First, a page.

Miss Hilda Dorothy Mcnee was like the queen of our close and when we moved in she was not slow to keep us informed about her status and her rights. As to her status she was the daughter of a local doctor, deceased, who had lived for many years in the Philippines and Hilda still had a Philippina maid who she bullied outrageously. She had a degree in languages from Oxford and she was an official police interpreter which meant that she was often called out in the middle of the night to go with the police to investigate the scene of an accident involving some continental lorry driver. Hilda loved this and she would usually call my attention to these calls because she would make a careful note and if she did not receive her cheque within the next month she would sue the police. In fact one might say that litigation was her hobby. She sued the builders who were rebuilding an old block of flats she owned, she sued her neighbours who might have been a little slow in contributing to her charge for re-surfacing the private road every other year. Moreover, she would invariably sue the travel company who arranged her winter holiday in Spain or Italy because as she told me, after carefully examining the brochure, it was so easy to arrange a fall in the shower room and as the hotels were half empty in the winter season they would be quite happy to offer you another fortnight free rather than be sued.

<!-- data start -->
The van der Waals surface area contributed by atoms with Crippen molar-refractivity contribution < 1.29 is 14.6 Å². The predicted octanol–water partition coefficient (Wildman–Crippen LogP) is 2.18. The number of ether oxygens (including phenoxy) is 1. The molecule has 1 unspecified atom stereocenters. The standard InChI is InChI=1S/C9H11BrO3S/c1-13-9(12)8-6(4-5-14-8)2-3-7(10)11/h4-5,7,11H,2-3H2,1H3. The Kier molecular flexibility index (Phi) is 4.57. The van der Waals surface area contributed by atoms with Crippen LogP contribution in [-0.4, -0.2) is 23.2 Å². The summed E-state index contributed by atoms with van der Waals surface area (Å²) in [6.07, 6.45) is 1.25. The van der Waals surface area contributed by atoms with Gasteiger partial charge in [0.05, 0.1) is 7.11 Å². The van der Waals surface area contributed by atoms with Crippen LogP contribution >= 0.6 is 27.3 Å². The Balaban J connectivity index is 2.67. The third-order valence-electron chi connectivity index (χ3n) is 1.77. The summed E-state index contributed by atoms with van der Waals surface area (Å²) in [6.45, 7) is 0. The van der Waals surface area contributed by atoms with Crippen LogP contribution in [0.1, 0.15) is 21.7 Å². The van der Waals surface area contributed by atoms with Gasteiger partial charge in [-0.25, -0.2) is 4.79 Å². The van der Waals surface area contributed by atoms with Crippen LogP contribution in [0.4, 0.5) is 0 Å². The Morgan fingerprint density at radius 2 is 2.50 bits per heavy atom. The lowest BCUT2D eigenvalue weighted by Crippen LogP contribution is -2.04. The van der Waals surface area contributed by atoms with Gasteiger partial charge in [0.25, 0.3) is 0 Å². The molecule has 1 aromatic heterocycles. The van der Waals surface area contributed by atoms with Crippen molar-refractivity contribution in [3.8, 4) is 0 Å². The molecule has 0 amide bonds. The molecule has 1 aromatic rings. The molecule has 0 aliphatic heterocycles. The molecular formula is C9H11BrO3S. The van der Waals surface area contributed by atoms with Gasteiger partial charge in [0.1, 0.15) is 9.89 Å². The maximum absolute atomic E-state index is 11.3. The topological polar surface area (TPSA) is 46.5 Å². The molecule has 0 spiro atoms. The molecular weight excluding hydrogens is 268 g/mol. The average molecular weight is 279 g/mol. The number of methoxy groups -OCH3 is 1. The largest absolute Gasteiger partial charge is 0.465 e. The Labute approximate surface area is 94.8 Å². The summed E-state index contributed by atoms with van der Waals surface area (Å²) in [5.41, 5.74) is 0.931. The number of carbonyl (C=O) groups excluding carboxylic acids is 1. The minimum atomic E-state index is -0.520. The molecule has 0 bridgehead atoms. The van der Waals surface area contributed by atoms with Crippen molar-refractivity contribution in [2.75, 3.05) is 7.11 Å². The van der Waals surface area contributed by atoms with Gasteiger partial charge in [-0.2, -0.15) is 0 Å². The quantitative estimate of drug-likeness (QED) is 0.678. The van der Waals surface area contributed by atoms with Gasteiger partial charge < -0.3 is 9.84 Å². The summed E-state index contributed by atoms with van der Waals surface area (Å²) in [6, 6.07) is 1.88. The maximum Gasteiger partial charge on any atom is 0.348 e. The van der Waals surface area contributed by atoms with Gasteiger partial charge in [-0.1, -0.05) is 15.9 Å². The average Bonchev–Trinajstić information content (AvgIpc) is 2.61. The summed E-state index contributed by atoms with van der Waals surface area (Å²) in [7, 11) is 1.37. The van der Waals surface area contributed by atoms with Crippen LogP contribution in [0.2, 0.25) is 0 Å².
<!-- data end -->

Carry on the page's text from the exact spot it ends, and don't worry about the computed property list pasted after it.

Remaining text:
Hilda’s appearance was generally rather on the downside of ‘bizarre’ with many layers of garments usually of variegated colours, so she looked sort of ‘gipsyish’ but in a rather ‘up-market’ way. She often allowed me to take her shopping which meant that she would buy the cheapest ‘special offer’ from the fish counter in Tesco’s and then I would have to accompany her to her semi-derelict bungalow where there were freezers heaving like something in a horror movie and rooms that were full of tins of corned beef dating from the war years. Her bed was like an island in a sea of newspapers and legal documents.
One year as we approached the Christmas season Hilda plaintively informed my wife that she had bought a very small rabbit for her festive meal. Indeed she brought it round to show us and it had the desired effect for my wife, who was a very good, compassionate Catholic woman, who said at supper that we ought to invite Hilda to come to us for Christmas. However, our two daughters were decidedly opposed to this idea. Indeed Catherine opined that the rabbit was in fact a mouse and that she would rather not have Christmas at all than have it with ‘the old witch’.